Introduction: Laser Audio Transceiver With LM386 Audio Amp
*Note* This project is done by students from Singapore Polytechnic. Tools and components were provided by our FYP supervisor Teo Shin Jen.
Laser Audio Transceiver
In this project I'll show you how to make a laser audio transceiver, a device that will allow you to take any sound source, transmit it over a laser beam, receive it at the other end, and play it at your speakers.
With some soldering and cheap electrical components, you can create one of the coolest, yet simplest electronics project that will be fun for the newbie and advanced hobbyist alike.
Shopping list :
1 A cheap laser pointer
1 Light Dependent Resistor or Photocell
2 5-15 Volt power supply (4AA or 1 9v battery each)
2 Battery clip/holder for battery
1 Sound source with an output jack (eg. MP3 player, phone)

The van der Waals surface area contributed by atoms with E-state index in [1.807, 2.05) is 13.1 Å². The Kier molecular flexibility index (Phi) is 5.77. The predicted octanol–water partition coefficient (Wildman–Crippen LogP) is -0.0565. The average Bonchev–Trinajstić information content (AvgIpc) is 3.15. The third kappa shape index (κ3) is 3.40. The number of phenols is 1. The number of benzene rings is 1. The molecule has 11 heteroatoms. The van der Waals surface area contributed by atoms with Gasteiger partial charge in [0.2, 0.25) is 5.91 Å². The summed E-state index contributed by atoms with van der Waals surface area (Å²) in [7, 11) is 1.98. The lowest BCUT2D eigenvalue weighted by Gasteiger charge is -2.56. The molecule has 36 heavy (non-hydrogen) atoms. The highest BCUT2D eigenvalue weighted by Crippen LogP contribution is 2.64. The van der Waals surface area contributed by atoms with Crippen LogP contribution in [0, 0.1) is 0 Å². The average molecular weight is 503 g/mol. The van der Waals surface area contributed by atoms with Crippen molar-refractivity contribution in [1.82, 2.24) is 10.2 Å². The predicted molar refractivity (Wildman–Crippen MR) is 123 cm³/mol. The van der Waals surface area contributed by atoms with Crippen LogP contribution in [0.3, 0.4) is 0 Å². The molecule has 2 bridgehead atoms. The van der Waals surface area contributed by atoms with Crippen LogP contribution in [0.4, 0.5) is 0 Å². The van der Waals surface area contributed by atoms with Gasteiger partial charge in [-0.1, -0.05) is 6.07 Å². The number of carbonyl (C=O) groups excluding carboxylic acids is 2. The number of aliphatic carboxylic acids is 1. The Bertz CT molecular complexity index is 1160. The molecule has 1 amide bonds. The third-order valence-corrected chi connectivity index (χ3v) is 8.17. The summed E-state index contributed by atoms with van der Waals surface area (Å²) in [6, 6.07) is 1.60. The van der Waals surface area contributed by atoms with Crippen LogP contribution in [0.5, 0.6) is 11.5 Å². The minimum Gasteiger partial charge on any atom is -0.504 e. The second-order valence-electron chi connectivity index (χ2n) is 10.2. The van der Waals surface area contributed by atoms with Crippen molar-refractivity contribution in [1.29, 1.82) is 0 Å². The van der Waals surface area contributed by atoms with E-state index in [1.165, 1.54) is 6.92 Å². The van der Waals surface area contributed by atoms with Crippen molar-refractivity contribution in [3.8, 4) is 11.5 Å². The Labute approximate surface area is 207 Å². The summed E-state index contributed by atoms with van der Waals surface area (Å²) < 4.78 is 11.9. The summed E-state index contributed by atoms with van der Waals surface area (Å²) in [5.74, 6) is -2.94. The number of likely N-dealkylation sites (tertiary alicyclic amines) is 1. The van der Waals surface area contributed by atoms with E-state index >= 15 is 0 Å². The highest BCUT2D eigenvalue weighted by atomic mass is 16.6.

1 3.5mm audio-in jack(or any suitable audio-in jack)
1 3.5mm audio-out jack(or any suitable audio-out jack)
2 LM386 audio amp IC
2 IC socket 8 pin (for mounting IC)
2 Capacitor, 10 micro Farad
2 Capacitor, 0.1 micro Farad
2 Resistor, 10K ohm
2 Resistor, 1K ohm
3 Potentiometer, 10k ohm
1 Copper strip board
2 Plastic casing (or any box to house your circuit)
Copper wires for circuitry
Step 1: Design & Concept
The transmitter will consist of laser pointer, batteries, LM386 audio amp, 10 micro farad capacitor, 0.1 micro farad capacitor, 10k ohm resistor, 10k ohm potentiometer and audio-in jack. The transmitter will convert and amplify the audio into an electrical current to be transmitted over the laser, making the intensity of the light be directly affected by the intensity of the audio. This process is called amplitude modulation.
The receiver essentially works the opposite way, with the laser replaced by an audio-out jack and audio-in jack replaced by the light dependent resistor(LDR). The LDR will vary the amount of current (via resistance) depending on the intensity of the light it receives. The current will be input into the LM386 which amplifies the electrical current and converts it back into audio.